Is it PC to say "black people"?

I'm sorry if I'm repeating the topic, but I tried searching and got hundreds of results, and none in the first couple of pages were relevant.

I am an English student from Bosnia and Herzegovina (south-east Europe), and I'm writing a paper on politically correctness, so I need thoughts from Americans...

It is my opinion that "African American" is not precise. It is limited to citizens of America with African heritage. What about black people in other countries in the world? What about black Americans from Cuba, the Carribeans and so on? "Black people" encompasses all those groups.
Can anyone tell me if it is offensive to use "black person/people", and if so, what is the accepted term which would denote the whole group...

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Do you know the expression about a pendulum swinging back after it was swung completely one way?

There was a time when only "African-American" would do. My children have been taught that, to the point they don't know any other term - making it absurd when we were in another part of the world and they used the term there.

There are mixed opinions among those with darker skin themselves as to what to call themselves. Some will say Blacks with a capital b, some will say black wih a lower-case b, and some will prefer to use only African-American. One of my daughters has - for the first time - a black teacher and she seems to be teacher a bit more than math, which is great considering you can count the number of black kids in their elementry school on one hand. (Maybe two hands, I haven't actually tried to do it.) It seems Miss R uses the term "black people" for her 9-year-old students.

My good friend at work is black. I don't often find it necessary to refer to race, but I use "black" with her. I would use "African-American" with someone I didn't know very well, so it seems that's still the most politically correct form.

However, the black experience in the US has historically been a very different experience than in other places, so I don't see a problem having two phrases, one for the US and one for other places. if you really felt that you had to be sensitive and wanted to refer to places other than the US, then use "those of African descent."

(Note that simply "Africans" implies that they or their parents are from the US - to be an "African-American" implies generations have been here. Probably more generations than most white Americans.)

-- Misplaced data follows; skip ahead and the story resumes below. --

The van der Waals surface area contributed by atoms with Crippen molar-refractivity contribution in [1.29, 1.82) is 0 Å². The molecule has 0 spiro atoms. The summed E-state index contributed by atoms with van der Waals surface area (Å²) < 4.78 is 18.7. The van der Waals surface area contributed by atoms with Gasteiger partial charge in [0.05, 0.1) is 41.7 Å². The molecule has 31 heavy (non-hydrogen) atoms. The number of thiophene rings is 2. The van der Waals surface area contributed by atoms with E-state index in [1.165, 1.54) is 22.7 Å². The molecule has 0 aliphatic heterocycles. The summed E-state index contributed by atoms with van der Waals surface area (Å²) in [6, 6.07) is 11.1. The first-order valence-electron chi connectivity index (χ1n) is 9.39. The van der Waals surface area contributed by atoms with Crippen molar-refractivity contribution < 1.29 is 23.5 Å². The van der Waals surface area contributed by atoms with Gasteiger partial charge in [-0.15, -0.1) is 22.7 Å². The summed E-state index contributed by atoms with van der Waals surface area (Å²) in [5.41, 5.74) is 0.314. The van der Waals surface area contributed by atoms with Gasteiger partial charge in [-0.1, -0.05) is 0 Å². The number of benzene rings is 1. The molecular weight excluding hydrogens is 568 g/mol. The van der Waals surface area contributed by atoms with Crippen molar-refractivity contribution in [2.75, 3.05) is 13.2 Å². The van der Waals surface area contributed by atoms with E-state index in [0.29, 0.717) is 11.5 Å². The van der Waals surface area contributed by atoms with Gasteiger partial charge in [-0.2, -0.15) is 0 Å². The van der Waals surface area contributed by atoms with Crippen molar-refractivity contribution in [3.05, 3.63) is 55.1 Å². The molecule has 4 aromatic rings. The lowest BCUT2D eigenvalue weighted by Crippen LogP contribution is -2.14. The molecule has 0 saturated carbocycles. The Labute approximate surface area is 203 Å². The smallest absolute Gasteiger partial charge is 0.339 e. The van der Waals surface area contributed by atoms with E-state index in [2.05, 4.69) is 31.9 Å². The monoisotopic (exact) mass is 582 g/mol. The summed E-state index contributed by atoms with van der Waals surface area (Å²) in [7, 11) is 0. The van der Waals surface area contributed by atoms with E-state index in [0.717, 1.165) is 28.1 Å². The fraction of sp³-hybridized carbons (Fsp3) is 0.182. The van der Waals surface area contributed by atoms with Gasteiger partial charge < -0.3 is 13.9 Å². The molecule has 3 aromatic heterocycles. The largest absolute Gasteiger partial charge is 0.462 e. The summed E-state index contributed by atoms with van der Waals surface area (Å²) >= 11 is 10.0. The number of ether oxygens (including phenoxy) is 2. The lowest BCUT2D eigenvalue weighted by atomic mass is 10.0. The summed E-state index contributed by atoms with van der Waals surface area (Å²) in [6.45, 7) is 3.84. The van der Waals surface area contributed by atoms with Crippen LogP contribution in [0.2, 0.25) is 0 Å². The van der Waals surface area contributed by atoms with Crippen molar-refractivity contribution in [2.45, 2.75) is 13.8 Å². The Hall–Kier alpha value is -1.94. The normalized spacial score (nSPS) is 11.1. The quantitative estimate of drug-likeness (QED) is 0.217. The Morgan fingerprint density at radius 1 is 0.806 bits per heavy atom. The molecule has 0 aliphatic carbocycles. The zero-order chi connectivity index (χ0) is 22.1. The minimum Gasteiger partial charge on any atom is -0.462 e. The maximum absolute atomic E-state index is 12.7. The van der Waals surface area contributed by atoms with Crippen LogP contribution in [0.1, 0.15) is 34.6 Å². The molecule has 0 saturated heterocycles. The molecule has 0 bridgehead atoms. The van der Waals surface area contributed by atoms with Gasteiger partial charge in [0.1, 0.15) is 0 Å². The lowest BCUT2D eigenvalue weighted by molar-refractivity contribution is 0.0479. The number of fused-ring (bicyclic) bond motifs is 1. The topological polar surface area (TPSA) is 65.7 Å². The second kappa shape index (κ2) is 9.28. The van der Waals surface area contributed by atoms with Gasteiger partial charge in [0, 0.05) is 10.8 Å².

You will not fine ONE term that is always right. You will find many terms that are always wrong, however. "Colored" is considered an old-fashioned term and slighly prejudiced. Negro sounds like you're from the 1960s. And the "n-word" is considered so offensive that many people who use the "f-word" without pause but will never use the n-word.

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I hear 'people of colour' a lot. Sometimes it seems to be used to refer to all "non-white" people, and other times to "black" people.

You might also be interested in another issue that came up here in Toronto a few weeks ago. One of our councillors referred to Chinese people as 'Orientals'. Some people, including some Chinese -Canadians, complained that this was a racist and offensive term, while othe people, including some Chinese-Canadians, said that it was not.

Best wishes, Clive
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"There are mixed opinions among those with darker skin themselves as to what to call themselves. Some will say Blacks with a capital b, some will say black wih a lower-case b, and some will prefer to use only African-American."
I'm interested in some estimates as to how many African Americans would be offended with the term black people, capital B or not - 10, 20, 50, 70%?
Since I am so far away, I can't exactly perform a survey, so I need "inside information" Emotion: smile

As for "people of colour", I doubt it is considered any different than "black people", since it isn't different essentially. It sounds as a misguided attempt to be PC...

Aren't all attempts to be PC misguided?

If the use of a phrase were a good idea, you wouldn't call it PC.

Well, I think the idea behind PC is fine, being sensitive to the feelings of others and trying to avoid derrogative labels, but I'm exploring when PC goes too far.
For example, I read somewhere that a coffee shop waiter refused to serve a customer who ordered black coffee until they asked for coffee without milk. Or when people frown when someone uses the word renig, which means to go back on a deal and is much much older than "nigger"...
I realize identity is fluid, and that different members of the same group have different opinions, but there has to be some stance majority when it comes to "black person".
Students: We have free audio pronunciation exercises.

renig, It's spelled renege.

I wasn't arguing that the idea behind political correctness is necessarily wrong. I just meant that the term, the words themselves, are considered pejorative. eg

If I think the term 'yyyyyy' is a good idea, I'll say that it is an appropriate and useful term.

But if I don't like the term 'yyyyyy', I'll say that it is politically correct.

Best wishes, Clive
"It's spelled renege"
Emotion: embarrassedEmotion: embarrassedEmotion: embarrassed
My bad, I took the sound and similarity for granted - maybe an indicator of the white frame of mind Emotion: big smile

Interesting remarks though... Can I quote you on that? Emotion: smile
But I am still without answers as to the majority's view of the term "black people"...
Hi again,

Can I quote you on that? Emotion: smileSure

But I am still without answers as to the majority's view of the term "black people"... I usuually hear this form just as 'blacks'. Seems fine to me.

Students: Are you brave enough to let our tutors analyse your pronunciation?
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